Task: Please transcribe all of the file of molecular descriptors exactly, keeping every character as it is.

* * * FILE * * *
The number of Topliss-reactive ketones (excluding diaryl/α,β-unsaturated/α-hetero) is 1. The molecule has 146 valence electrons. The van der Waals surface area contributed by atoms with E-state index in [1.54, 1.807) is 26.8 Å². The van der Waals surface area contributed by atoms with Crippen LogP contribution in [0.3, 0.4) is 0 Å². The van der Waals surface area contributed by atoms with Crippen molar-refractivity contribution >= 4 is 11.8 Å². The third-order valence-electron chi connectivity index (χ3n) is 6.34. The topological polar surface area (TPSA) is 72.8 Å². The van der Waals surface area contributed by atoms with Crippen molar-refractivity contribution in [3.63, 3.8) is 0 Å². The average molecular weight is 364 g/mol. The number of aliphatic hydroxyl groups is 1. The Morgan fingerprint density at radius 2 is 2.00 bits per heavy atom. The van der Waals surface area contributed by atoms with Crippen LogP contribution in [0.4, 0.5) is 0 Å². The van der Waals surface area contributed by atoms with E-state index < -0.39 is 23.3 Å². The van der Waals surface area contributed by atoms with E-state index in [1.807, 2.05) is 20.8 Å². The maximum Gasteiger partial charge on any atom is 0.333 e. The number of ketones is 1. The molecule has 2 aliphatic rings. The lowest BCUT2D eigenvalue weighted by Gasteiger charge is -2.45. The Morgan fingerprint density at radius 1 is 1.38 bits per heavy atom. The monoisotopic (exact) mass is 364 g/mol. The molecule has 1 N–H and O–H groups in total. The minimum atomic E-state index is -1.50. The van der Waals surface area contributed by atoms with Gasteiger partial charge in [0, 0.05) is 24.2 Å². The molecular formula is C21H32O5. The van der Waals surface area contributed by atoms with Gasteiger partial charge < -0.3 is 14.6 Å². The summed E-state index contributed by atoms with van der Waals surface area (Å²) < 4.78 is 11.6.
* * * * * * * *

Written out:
The number of Topliss-reactive ketones (excluding diaryl/α,β-unsaturated/α-hetero) is 1. The molecule has 146 valence electrons. The van der Waals surface area contributed by atoms with E-state index in [1.54, 1.807) is 26.8 Å². The van der Waals surface area contributed by atoms with Crippen LogP contribution in [0.3, 0.4) is 0 Å². The van der Waals surface area contributed by atoms with Crippen molar-refractivity contribution >= 4 is 11.8 Å². The third-order valence-electron chi connectivity index (χ3n) is 6.34. The topological polar surface area (TPSA) is 72.8 Å². The van der Waals surface area contributed by atoms with Crippen molar-refractivity contribution in [3.63, 3.8) is 0 Å². The average molecular weight is 364 g/mol. The number of aliphatic hydroxyl groups is 1. The Morgan fingerprint density at radius 2 is 2.00 bits per heavy atom. The van der Waals surface area contributed by atoms with Crippen LogP contribution in [0.4, 0.5) is 0 Å². The van der Waals surface area contributed by atoms with E-state index < -0.39 is 23.3 Å². The van der Waals surface area contributed by atoms with E-state index in [1.807, 2.05) is 20.8 Å². The maximum Gasteiger partial charge on any atom is 0.333 e. The number of ketones is 1. The molecule has 2 aliphatic rings. The lowest BCUT2D eigenvalue weighted by Gasteiger charge is -2.45. The Morgan fingerprint density at radius 1 is 1.38 bits per heavy atom. The monoisotopic (exact) mass is 364 g/mol. The molecule has 1 N–H and O–H groups in total. The minimum atomic E-state index is -1.50. The van der Waals surface area contributed by atoms with Gasteiger partial charge in [0, 0.05) is 24.2 Å². The molecular formula is C21H32O5. The van der Waals surface area contributed by atoms with Gasteiger partial charge < -0.3 is 14.6 Å². The summed E-state index contributed by atoms with van der Waals surface area (Å²) < 4.78 is 11.6.